- SHALEV, Jonathan, "undated". "Loss aversion equilibrium," CORE Discussion Papers RP 1456, Université catholique de Louvain, Center for Operations Research and Econometrics (CORE).
- SHALEV, Jonathan, 1997. "Loss aversion equilibrium," CORE Discussion Papers 1997023, Université catholique de Louvain, Center for Operations Research and Econometrics (CORE).
- Jonathan Shalev, 1997. "Loss Aversion Equilibrium," Game Theory and Information 9703001, EconWPA, revised 11 Mar 1997.
- Driesen Bram & Perea Andrés & Peters Hans, 2007.
"On loss aversion in bimatrix games,"
033, Maastricht University, Maastricht Research School of Economics of Technology and Organization (METEOR).
- Caroline Berden & Hans Peters, 2006.
"On the Effect of Risk Aversion in Bimatrix Games,"
Theory and Decision,
Springer, vol. 60(4), pages 359-370, 06.
- Christopher K. Butler, 2007. "Prospect Theory and Coercive Bargaining," Journal of Conflict Resolution, Peace Science Society (International), vol. 51(2), pages 227-250, April.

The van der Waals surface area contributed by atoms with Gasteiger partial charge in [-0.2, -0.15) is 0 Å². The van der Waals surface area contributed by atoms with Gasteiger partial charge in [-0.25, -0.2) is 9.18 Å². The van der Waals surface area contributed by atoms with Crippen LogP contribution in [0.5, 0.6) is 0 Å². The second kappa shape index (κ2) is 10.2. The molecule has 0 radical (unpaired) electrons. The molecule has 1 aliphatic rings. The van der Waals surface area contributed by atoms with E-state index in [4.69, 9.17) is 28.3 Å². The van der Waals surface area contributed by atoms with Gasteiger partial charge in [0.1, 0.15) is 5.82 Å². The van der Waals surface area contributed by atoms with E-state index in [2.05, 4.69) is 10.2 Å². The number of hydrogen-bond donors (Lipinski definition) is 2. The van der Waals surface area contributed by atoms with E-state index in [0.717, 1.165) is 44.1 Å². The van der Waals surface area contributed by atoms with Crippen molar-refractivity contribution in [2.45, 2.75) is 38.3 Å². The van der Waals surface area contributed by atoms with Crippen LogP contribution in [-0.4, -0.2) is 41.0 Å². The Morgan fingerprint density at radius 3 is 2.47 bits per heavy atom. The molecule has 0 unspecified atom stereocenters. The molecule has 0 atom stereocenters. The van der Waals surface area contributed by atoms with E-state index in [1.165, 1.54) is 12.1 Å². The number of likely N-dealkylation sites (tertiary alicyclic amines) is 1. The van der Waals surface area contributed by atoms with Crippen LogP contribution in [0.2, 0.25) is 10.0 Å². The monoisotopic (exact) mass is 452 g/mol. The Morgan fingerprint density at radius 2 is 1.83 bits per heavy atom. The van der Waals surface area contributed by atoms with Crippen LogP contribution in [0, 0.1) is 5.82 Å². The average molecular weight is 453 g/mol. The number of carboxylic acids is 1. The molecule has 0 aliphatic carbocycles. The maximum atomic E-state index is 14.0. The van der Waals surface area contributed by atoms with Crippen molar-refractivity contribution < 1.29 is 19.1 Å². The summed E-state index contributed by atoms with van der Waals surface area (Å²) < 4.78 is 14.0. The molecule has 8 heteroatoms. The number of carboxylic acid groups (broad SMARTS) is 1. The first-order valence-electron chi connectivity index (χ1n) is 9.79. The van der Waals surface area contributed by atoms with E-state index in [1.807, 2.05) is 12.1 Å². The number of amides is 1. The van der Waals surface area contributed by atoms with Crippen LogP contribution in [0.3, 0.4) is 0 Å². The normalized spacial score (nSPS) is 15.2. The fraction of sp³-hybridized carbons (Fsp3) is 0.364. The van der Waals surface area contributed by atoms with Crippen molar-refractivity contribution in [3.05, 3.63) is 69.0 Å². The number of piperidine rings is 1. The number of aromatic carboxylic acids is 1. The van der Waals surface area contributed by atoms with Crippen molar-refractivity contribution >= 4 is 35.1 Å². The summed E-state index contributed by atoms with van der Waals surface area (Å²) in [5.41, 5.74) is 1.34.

- Schoemaker, Paul J H, 1982. "The Expected Utility Model: Its Variants, Purposes, Evidence and Limitations," Journal of Economic Literature, American Economic Association, vol. 20(2), pages 529-563, June.
- Machina, Mark J, 1987. "Choice under Uncertainty: Problems Solved and Unsolved," Journal of Economic Perspectives, American Economic Association, vol. 1(1), pages 121-154, Summer.
- Dekel, Eddie & Safra, Zvi & Segal, Uzi, 1991. "Existence and dynamic consistency of Nash equilibrium with non-expected utility preferences," Journal of Economic Theory, Elsevier, vol. 55(2), pages 229-246, December.
- Amos Tversky & Daniel Kahneman, 1979.
"Prospect Theory: An Analysis of Decision under Risk,"
Levine's Working Paper Archive
7656, David K. Levine.
- Kahneman, Daniel & Tversky, Amos, 1979. "Prospect Theory: An Analysis of Decision under Risk," Econometrica, Econometric Society, vol. 47(2), pages 263-291, March.
- John C. Hershey & Howard C. Kunreuther & Paul J. H. Schoemaker, 1982. "Sources of Bias in Assessment Procedures for Utility Functions," Management Science, INFORMS, vol. 28(8), pages 936-954, August.
- Crawford, Vincent P., 1990. "Equilibrium without independence," Journal of Economic Theory, Elsevier, vol. 50(1), pages 127-154, February.